There are many things wrong with how the Iraq conflagration is burning, not the least of which was the incorrect decision to open up a front in "the war on terror" where there were no terrorists:
As we now know, Donald Rumsfeld's Pentagon had no plan to secure any part of Baghdad. It allowed looters to destroy Iraq's governmental infrastructure and to steal thousands of tons of high explosives, weapons, and radioactive materials. And it had no coherent plan for Iraq's postwar governance. Gordon and Trainor retell very clearly the now familiar story (at least to readers of The New York Review) of the Bush administration's cavalier approach to postwar issues, but they also provide stunning insights into one key aspect of the postwar failure: the decision to invade Iraq with too few troops.These failed and spurious decisions were made by men with big egos and the tendency to lead by hunch and faith over "assessment by generals on the ground."
Convinced of his own brilliance, Rumsfeld freely substituted his often hastily formed opinions for the considered judgments of his military professionals. He placed in the most senior positions compliant yes-men, like Myers, and punished those who questioned his casually formed judgments. He enjoyed belittling his subordinates. The day before the September 11 attacks, Rumsfeld told a Pentagon meeting that the Defense Department bureaucracy "disrupts the defense of the United States and places the lives of men and women in uniform at risk." His aides followed the same approach: Steve Cambone, Rumsfeld's closest aide, "jested that Rumsfeld thought the Army's problems could be solved by lining up fifty of its generals in the Pentagon and gunning them down."And the very troubling issue that the W, Rove and Co was hellbent on going into Iraq even when strategically, it was the entirely wrong thing to do:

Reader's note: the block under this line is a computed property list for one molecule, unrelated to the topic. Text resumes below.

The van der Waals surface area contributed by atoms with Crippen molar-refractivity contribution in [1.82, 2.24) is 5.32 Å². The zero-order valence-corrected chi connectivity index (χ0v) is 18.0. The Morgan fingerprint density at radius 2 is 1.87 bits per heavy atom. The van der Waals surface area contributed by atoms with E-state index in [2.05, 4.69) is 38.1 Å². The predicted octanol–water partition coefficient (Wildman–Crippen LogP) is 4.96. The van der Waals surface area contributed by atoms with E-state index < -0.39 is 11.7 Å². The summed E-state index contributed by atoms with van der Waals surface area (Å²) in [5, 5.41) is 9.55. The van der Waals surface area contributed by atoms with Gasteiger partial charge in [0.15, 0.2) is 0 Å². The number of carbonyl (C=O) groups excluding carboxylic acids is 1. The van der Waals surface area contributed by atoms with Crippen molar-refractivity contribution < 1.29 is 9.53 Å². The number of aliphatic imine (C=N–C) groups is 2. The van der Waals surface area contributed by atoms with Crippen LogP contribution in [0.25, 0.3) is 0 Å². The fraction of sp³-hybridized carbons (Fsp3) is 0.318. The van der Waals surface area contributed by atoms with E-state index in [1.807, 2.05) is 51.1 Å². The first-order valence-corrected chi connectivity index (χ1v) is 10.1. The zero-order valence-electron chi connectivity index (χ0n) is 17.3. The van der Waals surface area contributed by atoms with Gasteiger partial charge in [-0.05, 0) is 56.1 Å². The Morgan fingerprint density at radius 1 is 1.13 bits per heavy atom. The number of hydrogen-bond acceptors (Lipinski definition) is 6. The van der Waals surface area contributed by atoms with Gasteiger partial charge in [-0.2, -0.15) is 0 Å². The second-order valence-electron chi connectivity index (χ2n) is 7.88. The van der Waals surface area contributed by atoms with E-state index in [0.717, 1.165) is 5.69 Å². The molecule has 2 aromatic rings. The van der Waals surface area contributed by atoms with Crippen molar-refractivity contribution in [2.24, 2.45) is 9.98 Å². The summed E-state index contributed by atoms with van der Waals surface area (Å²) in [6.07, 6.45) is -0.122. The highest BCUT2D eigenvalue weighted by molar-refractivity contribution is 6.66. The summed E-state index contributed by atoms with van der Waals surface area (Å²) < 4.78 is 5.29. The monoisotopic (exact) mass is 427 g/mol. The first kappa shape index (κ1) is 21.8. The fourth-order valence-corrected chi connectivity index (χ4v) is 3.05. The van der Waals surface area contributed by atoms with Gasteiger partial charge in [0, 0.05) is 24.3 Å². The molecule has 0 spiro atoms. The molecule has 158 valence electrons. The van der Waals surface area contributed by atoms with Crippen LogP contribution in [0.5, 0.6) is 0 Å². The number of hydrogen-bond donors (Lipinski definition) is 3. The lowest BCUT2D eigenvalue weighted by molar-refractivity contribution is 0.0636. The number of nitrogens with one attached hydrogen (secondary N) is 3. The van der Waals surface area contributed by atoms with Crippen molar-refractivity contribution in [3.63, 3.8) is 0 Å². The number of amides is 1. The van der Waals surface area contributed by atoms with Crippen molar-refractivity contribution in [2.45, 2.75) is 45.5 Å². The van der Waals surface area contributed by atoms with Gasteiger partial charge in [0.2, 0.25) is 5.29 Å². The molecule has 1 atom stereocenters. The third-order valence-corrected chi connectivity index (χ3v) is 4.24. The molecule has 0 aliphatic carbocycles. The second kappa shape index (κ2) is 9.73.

Saddam Hussein knew it made no strategic sense for the US to invade Iraq and therefore he assumed it wouldn't happen. He had maintained ambiguity about whether he had WMDs not because he had something to hide but to intimidate the two enemies about whom he really was worried, the Iranians and Iraq's Shiite majority.American Taxpayer dollars well spent? Nope - the ROI in Iraq has never nor ever been worth the outlay.
Even after the invasion began, according to Gordon and Trainor, Saddam could not quite believe the United States intended to go all the way to Baghdad...
Saddam could not imagine that the United States would see an advantage in replacing him with a pro-Iranian, Shiite-dominated regime. Knowing very little about American politics, he could not grasp the ideological fervor of the Pentagon neoconservatives who believed Iraq's democratic transformation would revolutionize the Middle East. Rumsfeld and the neoconservatives could not imagine that Iraqis would not embrace liberation and pro-Western democracy and they assumed that both the invasion and occupation to follow would be easy. For the American generals, to challenge the petty tyrant on the Potomac could have ended their careers; for their Iraqi counterparts, taking on the tyrant on the Tigris could have ended their lives.